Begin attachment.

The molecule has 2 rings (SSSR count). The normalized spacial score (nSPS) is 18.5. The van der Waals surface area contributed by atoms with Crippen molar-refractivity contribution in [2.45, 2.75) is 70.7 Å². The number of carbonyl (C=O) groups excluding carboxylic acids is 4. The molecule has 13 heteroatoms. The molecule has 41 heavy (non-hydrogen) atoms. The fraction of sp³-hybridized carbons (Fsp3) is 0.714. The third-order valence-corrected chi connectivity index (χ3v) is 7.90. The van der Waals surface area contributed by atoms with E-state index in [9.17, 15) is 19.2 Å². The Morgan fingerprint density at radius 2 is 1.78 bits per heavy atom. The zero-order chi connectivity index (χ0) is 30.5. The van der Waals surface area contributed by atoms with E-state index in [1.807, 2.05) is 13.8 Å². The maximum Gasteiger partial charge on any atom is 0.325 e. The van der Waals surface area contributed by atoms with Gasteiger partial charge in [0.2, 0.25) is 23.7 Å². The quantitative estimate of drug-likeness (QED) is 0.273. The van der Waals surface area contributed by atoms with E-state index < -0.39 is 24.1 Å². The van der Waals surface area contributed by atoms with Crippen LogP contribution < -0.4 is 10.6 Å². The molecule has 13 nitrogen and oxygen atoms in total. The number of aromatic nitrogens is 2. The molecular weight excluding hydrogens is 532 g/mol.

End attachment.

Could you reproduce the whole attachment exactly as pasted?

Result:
The molecule has 2 rings (SSSR count). The normalized spacial score (nSPS) is 18.5. The van der Waals surface area contributed by atoms with Crippen molar-refractivity contribution in [2.45, 2.75) is 70.7 Å². The number of carbonyl (C=O) groups excluding carboxylic acids is 4. The molecule has 13 heteroatoms. The molecule has 41 heavy (non-hydrogen) atoms. The fraction of sp³-hybridized carbons (Fsp3) is 0.714. The third-order valence-corrected chi connectivity index (χ3v) is 7.90. The van der Waals surface area contributed by atoms with E-state index in [9.17, 15) is 19.2 Å². The Morgan fingerprint density at radius 2 is 1.78 bits per heavy atom. The zero-order chi connectivity index (χ0) is 30.5. The van der Waals surface area contributed by atoms with E-state index in [1.807, 2.05) is 13.8 Å². The maximum Gasteiger partial charge on any atom is 0.325 e. The van der Waals surface area contributed by atoms with Gasteiger partial charge in [0.2, 0.25) is 23.7 Å². The quantitative estimate of drug-likeness (QED) is 0.273. The van der Waals surface area contributed by atoms with E-state index < -0.39 is 24.1 Å². The van der Waals surface area contributed by atoms with Crippen LogP contribution < -0.4 is 10.6 Å². The molecule has 13 nitrogen and oxygen atoms in total. The number of aromatic nitrogens is 2. The molecular weight excluding hydrogens is 532 g/mol.